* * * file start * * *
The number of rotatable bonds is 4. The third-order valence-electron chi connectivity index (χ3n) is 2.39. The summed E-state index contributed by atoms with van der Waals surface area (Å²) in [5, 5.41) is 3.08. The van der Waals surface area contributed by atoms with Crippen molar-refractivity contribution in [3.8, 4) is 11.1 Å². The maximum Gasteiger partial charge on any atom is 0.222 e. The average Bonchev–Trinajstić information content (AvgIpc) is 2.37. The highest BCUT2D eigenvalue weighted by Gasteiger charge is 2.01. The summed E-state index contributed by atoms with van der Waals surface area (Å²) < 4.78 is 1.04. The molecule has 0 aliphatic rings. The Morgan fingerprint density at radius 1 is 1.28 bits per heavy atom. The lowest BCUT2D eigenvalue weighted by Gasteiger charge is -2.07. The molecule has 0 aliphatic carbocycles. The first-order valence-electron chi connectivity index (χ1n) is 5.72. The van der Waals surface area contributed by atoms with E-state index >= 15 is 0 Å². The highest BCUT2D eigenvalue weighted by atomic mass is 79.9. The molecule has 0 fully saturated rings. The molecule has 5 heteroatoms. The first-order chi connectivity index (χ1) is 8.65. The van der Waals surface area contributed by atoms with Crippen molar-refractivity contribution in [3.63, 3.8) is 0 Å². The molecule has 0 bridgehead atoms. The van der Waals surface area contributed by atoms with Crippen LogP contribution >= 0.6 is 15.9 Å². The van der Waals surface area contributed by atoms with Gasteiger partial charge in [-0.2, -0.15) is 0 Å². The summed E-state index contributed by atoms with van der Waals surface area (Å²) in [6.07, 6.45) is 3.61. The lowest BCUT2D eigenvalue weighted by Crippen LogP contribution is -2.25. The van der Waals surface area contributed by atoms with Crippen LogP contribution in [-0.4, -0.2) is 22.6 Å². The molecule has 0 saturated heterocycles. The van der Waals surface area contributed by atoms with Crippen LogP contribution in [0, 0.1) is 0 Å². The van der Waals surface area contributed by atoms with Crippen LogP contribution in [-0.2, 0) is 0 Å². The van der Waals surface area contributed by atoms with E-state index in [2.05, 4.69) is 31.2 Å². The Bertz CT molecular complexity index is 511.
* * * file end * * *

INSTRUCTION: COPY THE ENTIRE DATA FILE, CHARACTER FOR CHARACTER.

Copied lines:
The number of rotatable bonds is 4. The third-order valence-electron chi connectivity index (χ3n) is 2.39. The summed E-state index contributed by atoms with van der Waals surface area (Å²) in [5, 5.41) is 3.08. The van der Waals surface area contributed by atoms with Crippen molar-refractivity contribution in [3.8, 4) is 11.1 Å². The maximum Gasteiger partial charge on any atom is 0.222 e. The average Bonchev–Trinajstić information content (AvgIpc) is 2.37. The highest BCUT2D eigenvalue weighted by Gasteiger charge is 2.01. The summed E-state index contributed by atoms with van der Waals surface area (Å²) < 4.78 is 1.04. The molecule has 0 aliphatic rings. The Morgan fingerprint density at radius 1 is 1.28 bits per heavy atom. The lowest BCUT2D eigenvalue weighted by Gasteiger charge is -2.07. The molecule has 0 aliphatic carbocycles. The first-order valence-electron chi connectivity index (χ1n) is 5.72. The van der Waals surface area contributed by atoms with E-state index >= 15 is 0 Å². The highest BCUT2D eigenvalue weighted by atomic mass is 79.9. The molecule has 0 fully saturated rings. The molecule has 5 heteroatoms. The first-order chi connectivity index (χ1) is 8.65. The van der Waals surface area contributed by atoms with Crippen molar-refractivity contribution in [3.63, 3.8) is 0 Å². The molecule has 0 bridgehead atoms. The van der Waals surface area contributed by atoms with Crippen LogP contribution >= 0.6 is 15.9 Å². The van der Waals surface area contributed by atoms with Gasteiger partial charge in [-0.2, -0.15) is 0 Å². The summed E-state index contributed by atoms with van der Waals surface area (Å²) in [6.07, 6.45) is 3.61. The lowest BCUT2D eigenvalue weighted by Crippen LogP contribution is -2.25. The van der Waals surface area contributed by atoms with Crippen LogP contribution in [-0.4, -0.2) is 22.6 Å². The molecule has 0 saturated heterocycles. The van der Waals surface area contributed by atoms with Crippen LogP contribution in [0, 0.1) is 0 Å². The van der Waals surface area contributed by atoms with Crippen LogP contribution in [-0.2, 0) is 0 Å². The van der Waals surface area contributed by atoms with E-state index in [2.05, 4.69) is 31.2 Å². The Bertz CT molecular complexity index is 511.